LINCOLN — Some Nebraska lawmakers working with Gov. Jim Pillen on property tax reforms this summer said Monday if lawmakers do move to take over most K-12 school funding, it would be a multiyear process.

A group of 17 lawmakers has been meeting with Pillen regularly since the Legislature adjourned in April. The governor has spoken publicly as those meetings have progressed. But senators confirmed to the Nebraska Examiner that many details remained to be ironed out before a special session could begin July 25.

‘Figure out what we can afford’

Among Pillen’s most ambitious ideas is the state assuming control of most local K-12 funding, the “operational” side of school funding. Property taxes would remain a “backstop” if approved by a vote of the people, including for bonds and two other funds.

With school budgets already in motion for the upcoming school year, lawmakers who were briefed on the closed-door meetings said they would likely need to clean up the proposals, if enacted this year, in the 2025 legislative session.

The model would be similar to how the state began funding community colleges after 2023 legislation was passed. However, the state has six community colleges, which have tuition power, compared to 244 school districts, which don’t have such a funding option.

“I think the governor is committed to being a good dance partner for the schools, and he wants to fund them. That doesn’t mean the Legislature always will,” said State Sen. Wendy DeBoer of Omaha, a task force member. “But I will give him credit that I think he does want to.”

“We need to figure out what we can afford, keep some skin in the game, if you will, from the local property taxpayer, and let’s make sure that we get the right funding levels,” said State Sen. Mike Jacobson of North Platte.

Many funding details of the joint proposal still need to be worked out, several senators said. That includes deciding which of more than 120 sales tax exemptions would be removed and which of various “sin” taxes, on alcohol, cigarettes and vaping, would be increased.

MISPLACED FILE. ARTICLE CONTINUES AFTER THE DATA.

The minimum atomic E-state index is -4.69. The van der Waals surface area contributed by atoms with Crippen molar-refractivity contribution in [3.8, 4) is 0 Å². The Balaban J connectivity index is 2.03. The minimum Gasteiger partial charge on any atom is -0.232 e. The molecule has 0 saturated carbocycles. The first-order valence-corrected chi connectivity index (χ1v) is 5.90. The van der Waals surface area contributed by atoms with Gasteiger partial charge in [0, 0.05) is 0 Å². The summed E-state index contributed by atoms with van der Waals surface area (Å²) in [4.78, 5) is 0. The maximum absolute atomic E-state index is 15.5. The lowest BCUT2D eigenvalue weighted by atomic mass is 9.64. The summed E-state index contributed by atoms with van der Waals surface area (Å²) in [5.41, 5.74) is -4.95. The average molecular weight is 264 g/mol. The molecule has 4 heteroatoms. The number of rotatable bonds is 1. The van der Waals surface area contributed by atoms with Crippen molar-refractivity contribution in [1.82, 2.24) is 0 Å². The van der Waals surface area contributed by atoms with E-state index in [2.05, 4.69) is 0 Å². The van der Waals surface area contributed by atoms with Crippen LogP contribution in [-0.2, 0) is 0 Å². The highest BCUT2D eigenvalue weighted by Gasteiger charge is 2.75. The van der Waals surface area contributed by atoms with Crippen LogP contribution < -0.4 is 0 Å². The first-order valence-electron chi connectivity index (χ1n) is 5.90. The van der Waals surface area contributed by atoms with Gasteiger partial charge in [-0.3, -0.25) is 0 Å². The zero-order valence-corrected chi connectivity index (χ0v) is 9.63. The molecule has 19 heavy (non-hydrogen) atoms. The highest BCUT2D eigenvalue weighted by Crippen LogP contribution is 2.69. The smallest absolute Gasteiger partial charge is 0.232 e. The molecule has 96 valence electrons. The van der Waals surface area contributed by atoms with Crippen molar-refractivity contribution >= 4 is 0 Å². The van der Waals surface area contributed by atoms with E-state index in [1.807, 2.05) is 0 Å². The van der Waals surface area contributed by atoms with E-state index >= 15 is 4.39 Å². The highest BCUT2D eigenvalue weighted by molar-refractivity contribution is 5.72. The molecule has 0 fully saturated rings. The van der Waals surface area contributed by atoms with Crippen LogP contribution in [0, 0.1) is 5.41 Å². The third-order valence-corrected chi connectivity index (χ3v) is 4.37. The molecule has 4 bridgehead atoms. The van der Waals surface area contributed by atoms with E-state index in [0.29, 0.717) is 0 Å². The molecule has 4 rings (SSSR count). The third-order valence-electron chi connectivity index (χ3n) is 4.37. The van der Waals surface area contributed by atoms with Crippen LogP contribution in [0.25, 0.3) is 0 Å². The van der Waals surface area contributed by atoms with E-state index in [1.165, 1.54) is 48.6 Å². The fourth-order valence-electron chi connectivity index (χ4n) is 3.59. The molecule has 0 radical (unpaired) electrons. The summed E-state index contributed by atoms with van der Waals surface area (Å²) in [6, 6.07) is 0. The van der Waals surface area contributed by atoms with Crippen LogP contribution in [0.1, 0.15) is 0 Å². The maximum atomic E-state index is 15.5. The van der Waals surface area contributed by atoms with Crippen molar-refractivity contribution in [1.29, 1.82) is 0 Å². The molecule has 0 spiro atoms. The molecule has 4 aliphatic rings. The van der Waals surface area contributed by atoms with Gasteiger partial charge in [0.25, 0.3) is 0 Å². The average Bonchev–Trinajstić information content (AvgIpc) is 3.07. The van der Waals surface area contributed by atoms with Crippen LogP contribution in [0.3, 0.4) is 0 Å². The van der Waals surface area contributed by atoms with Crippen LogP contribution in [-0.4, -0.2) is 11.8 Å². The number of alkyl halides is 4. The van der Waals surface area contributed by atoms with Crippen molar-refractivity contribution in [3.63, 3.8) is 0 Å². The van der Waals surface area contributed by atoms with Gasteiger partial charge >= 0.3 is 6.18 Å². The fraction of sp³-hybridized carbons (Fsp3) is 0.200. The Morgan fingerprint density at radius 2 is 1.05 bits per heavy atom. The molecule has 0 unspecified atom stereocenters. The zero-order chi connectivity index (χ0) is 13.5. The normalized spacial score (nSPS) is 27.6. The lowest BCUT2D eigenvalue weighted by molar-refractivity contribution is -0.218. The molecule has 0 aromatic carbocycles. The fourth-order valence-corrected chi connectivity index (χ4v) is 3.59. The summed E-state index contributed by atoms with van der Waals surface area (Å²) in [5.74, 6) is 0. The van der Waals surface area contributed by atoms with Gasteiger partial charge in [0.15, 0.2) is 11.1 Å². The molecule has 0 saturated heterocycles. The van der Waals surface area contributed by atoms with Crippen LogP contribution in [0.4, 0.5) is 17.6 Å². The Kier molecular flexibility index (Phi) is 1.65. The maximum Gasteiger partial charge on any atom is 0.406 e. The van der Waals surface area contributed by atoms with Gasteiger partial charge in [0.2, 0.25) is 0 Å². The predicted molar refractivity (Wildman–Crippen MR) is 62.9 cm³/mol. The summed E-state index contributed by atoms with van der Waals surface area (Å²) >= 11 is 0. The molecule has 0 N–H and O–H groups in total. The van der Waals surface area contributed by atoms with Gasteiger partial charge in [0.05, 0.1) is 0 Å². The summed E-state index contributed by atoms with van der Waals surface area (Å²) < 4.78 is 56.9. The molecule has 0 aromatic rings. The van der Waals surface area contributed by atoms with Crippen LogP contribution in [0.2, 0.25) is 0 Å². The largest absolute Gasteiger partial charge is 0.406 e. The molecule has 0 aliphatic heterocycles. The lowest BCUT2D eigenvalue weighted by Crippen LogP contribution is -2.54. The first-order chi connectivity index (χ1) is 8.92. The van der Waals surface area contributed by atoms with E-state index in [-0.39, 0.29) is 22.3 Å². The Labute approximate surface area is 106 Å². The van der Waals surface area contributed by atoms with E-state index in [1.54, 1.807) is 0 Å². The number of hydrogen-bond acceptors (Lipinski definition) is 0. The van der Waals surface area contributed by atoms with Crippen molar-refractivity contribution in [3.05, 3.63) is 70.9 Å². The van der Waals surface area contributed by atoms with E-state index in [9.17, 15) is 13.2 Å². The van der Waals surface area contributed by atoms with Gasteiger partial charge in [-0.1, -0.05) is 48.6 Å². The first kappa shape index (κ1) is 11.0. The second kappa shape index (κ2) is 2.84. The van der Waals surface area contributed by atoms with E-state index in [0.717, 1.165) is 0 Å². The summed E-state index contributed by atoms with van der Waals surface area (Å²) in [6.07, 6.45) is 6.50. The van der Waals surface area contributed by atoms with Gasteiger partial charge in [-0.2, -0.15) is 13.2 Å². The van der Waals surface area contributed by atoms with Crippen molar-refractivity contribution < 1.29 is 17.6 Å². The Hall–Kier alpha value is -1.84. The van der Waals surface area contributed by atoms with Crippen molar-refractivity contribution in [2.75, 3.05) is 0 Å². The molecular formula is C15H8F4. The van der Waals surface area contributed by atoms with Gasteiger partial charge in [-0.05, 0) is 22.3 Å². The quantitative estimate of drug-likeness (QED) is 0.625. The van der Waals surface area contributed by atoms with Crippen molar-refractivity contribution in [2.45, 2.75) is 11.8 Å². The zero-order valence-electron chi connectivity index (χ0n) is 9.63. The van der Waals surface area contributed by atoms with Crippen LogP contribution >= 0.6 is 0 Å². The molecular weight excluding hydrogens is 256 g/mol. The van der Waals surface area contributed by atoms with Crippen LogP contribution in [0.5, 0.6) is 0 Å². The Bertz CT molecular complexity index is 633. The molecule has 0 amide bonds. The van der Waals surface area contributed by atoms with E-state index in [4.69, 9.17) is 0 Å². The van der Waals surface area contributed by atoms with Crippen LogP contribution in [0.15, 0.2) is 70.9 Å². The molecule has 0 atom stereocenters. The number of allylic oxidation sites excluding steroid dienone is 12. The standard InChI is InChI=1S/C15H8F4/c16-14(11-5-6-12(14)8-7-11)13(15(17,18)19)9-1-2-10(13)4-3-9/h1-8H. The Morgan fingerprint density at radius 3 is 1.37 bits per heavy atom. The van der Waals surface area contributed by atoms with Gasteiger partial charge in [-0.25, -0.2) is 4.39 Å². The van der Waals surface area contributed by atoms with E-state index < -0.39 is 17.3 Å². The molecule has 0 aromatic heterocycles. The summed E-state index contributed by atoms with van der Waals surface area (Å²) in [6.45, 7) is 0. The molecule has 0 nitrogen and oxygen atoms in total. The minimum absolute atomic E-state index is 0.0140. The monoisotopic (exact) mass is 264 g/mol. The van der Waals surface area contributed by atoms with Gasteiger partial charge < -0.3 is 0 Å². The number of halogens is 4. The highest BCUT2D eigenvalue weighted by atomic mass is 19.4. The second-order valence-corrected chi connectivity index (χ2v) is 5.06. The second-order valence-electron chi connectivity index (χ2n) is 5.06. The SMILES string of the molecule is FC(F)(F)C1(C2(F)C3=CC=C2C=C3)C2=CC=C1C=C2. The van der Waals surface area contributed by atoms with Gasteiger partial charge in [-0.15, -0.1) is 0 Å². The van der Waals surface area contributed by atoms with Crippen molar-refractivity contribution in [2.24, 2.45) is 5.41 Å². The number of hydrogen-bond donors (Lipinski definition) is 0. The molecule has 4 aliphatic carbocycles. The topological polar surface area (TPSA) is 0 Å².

Final product is not ‘the plan’

The “task force” of lawmakers had originally planned for Monday to be the group’s last meeting, but many said they had “homework” and would meet again at least once, likely July 22. That would be three days before Pillen signaled a special session would commence.

State Sen. Merv Riepe of Ralston said after Monday’s meeting that “we have work to do.” He said he has concerns about releasing a plan within five days of the special session, likely under the assumption it would be the final version.

“I just need time to digest it and, quite frankly, read it and study it and put it aside and then come back and read it again and study it,” Riepe said.

State Sen. Lou Ann Linehan of Elkhorn said she didn’t have concerns if a plan isn’t released until then as during a regular legislative session, bills are introduced and then sent for a hearing at least a week later. She also said Pillen has been sharing parts of the eventual proposal publicly.

Jacobson said the task force set out to bring bold ideas and a framework to a special session and see whether a majority of lawmakers would agree to it.

“But I want to be clear that this is a working group and then what we bring forward is not ‘the plan,’ it is ‘a plan,’ ” Jacobson said.

State Sen. Joni Albrecht of Thurston said she hopes Nebraskans will do their due diligence once the proposal is formally released and participate in public hearings, which are tentatively slated to begin July 29.

Monthly tax savings or a ‘wash’?

Throughout the summer, task force members have been asked to keep conversations private. Linehan confirmed they are at a point where they need to start talking with other senators, who agree high property taxes are pushing old people out of their homes and preventing young people from buying a home.

Linehan said the ideas would make a difference in a family’s monthly budget, pointing to an example of a the property tax portion of a monthly mortgage payment of $300, where a 60% reduction in property taxes would save about $180 each month.

“That’s a trip to the grocery store. And then, over a year of course, it’s enough that people would notice it,” Linehan said.

“I think if people realize you’re going to be saving, I don’t know, anywhere from $1,500 to thousands of dollars a year of property taxes, people will be willing to pay sales tax on things that aren’t essential,” Linehan continued.

DeBoer said Nebraskans will need to consider whether they are willing to pay more in sales taxes if property tax bills go down, even if they’re paying the same amount of taxes in the end.

“If it’s a wash, is that a wash they want?” DeBoer asked.

Spending as key focus